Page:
Commentary

We can hope to be Brock Stassi

All of us fall. All of us.

Maybe we have dreams. Maybe we never even begin to confront those dreams. Either way, all of us fall. We may have 80 years on this planet, and that’s if we’re lucky, so we have to make them all count.

But we don’t. We can’t. It’s impossible. We’re human. So we fall. All of us.

Every few days I endure my own crisis of confidence. I’m never good enough, I tell myself, so I wander around thinking and rethinking what the heck I’m doing. Then I hastily update my resume. Then I pour a coffee and wander around another 20 minutes. Then I sit back down and watch YouTube clips, and I curse myself that I’ve wasted another couple hours in another day when we only have limited time here.

I’m not alone. Even baseball players endure crises of confidence. Look throughout history and you’ll find the yips, the sophomore slump, the pitch doctor and the team psychologist. And if we turn off what we’ve been conditioned to know and we scan our favorite ballplayers for what they are, we realize that they’re just people. And while some of them may earn millions, their stress and their confidence is the same as my stress and my confidence. They have to provide. They have to contribute. They have to live on this planet with the same hope and dream as anyone else – the hope and dream to live a fulfilling life.

Thursday was Brock Stassi’s day. His and nobody else’s. At least to him and his family and the ones who hold him closest, nothing else approached what Brock felt upon learning that he had earned a spot on the Phillies’ 25-man roster.

“I mean a dream. A dream come true,” he said, fighting tears by his locker in the clubhouse at Spectrum Field in Clearwater. Stassi was cut early in local tryouts, told he wasn’t a good hitter, then performed well enough to get drafted, but in the 33rd round. He took an offseason job as a substitute teacher, driving 50 miles each way, according to his brother Max. And after years of moving excruciatingly up the ladder, Stassi found himself on the doorstep of the majors, literally one great spring training away from a spot on the roster. So he hit. And hit. And hit. And hit his way into the third-base lineup at Cincinnati’s Great American Ballpark on April 3, 2017.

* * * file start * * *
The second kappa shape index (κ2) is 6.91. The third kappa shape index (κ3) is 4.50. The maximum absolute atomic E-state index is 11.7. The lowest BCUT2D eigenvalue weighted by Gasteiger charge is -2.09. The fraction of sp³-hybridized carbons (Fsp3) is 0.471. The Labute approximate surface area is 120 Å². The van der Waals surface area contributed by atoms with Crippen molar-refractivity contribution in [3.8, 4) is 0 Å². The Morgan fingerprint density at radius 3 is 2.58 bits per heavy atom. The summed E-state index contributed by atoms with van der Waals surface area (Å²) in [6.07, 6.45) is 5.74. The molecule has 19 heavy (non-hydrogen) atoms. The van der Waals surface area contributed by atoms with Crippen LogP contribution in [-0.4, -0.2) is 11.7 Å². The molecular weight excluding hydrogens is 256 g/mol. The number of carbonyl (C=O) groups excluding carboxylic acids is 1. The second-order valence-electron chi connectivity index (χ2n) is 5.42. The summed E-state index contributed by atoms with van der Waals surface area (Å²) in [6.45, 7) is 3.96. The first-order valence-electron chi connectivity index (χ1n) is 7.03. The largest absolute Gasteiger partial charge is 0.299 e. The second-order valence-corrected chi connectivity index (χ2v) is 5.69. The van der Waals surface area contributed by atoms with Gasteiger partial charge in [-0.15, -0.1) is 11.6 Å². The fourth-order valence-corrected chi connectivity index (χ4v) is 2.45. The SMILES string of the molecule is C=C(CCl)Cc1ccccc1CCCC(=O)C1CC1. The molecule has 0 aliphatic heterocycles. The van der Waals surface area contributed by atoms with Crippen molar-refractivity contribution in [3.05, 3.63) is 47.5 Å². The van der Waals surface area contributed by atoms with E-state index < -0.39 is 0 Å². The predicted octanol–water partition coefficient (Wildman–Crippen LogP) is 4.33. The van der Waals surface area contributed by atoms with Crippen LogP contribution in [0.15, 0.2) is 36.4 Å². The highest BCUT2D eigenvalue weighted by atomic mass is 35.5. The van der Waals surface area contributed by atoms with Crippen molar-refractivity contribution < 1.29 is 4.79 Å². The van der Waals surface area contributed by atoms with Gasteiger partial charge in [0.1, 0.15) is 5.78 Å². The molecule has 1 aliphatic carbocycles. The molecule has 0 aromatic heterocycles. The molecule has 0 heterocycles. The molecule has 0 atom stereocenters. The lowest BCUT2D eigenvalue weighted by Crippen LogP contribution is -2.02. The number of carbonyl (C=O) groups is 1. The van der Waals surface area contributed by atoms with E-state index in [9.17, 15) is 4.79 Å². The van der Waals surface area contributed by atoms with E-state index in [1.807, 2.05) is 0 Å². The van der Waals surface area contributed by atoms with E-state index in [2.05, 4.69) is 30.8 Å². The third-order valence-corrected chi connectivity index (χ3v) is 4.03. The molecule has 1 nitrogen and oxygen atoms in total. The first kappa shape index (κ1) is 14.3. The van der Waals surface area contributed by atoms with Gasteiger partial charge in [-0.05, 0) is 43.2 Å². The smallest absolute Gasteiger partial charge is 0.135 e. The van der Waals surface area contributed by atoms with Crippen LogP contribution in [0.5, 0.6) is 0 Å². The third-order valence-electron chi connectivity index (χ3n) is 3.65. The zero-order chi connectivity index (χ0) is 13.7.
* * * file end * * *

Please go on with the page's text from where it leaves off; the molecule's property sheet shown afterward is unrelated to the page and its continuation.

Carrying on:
This was his day. He had fallen, and so many times, but he kept collecting himself, dusting himself off, and pushing forward until this very day.

The dream he spoke about may, on the surface, be the dream of stepping onto a big league field in a big league uniform, of stepping into a batter’s box with the PA announcer screaming your name and tens of thousands standing and clapping. But that’s not the dream that made Stassi tear up on Thursday. This is a 27-year-old who spent years toiling amid a pack of guys just like him, all of them wide-eyed and hopeful like the aliens awaiting The Claw in Toy Story. All of them wanting to be chosen, and Stassi was just one of the many hoping to make some impression. And it didn’t start well. Stassi hit .200 in Williamsport as a 21-year-old. He hit .243 across three levels as a 22-year-old. He had to spend parts of two seasons in Clearwater. He had to spend most of two seasons in Reading.

Working that hard, for that long, means the dream isn’t just about stepping on that field. Stassi shouldn’t really be here. He’s 27 – a couple years too old for a debut – and a first baseman – the position with the least room for error. Beyond that he’s a 33rd round draft pick, the guy who drove 50 miles to and from a substitute teaching job. He’s the guy who was told he wasn’t a good enough hitter. He had every opportunity to give up, to throw his arms into the air and let the dissenters be the messengers of fact. At any point he could’ve decided that he just happened to be pretty good at baseball, but not good enough to make a major league team, and that life was about other things, whatever they may be.

But when someone cares that much, when someone wants it that much, the dream is about living a fulfilling life.

So Stassi stayed with it, and he finally stuck in 2015 in Reading. There, Stassi hit .300 with a .394 on-base percentage and .470 slugging percentage. He moved up to Lehigh Valley and continued to rake, getting on base at a .369 clip with 39 extra-base hits. The winter league aided in his success, landing him in Clearwater this spring with a shot – however real – at making a major league roster.

We gravitated toward Stassi early, primarily for his towering blasts, but deeper still, I think we were all seeing ourselves in the 6’2″, 190-pound baseball player. We were seeing a guy given little chance to justify his place among the pack, a guy who finally received his shot to prove himself. And so, in front of cameras, in front of thousands of fans, and in front of every boss he could possibly imagine, he proved himself. He slammed six home runs in 57 at bats. He hit .333 with a .397 on-base percentage and .702 slugging percentage – a mark that would’ve been eighth in baseball if he only accrued another couple plate appearances. However you slice the stats, Stassi deserved the opportunity to walk into Pete Mackanin’s office on Thursday, sit down and hear his fate.

And he deserved to hear that his fate was a 25-man roster spot on the big club.

All of us fall. All of us. In a few days I’m bound to have another crisis of confidence. At the same time, some ballplayer out there will be enduring his own crisis. Then the next. Then the next. And each of them, and all of us, will have to confront the truth that stares us blank in the face every time: Do we stay down? Or do we collect ourselves, dust ourselves off, and push forward?

Thursday, Brock Stassi proved that he’s pushing forward. And it’s the most beautiful thing about being human.

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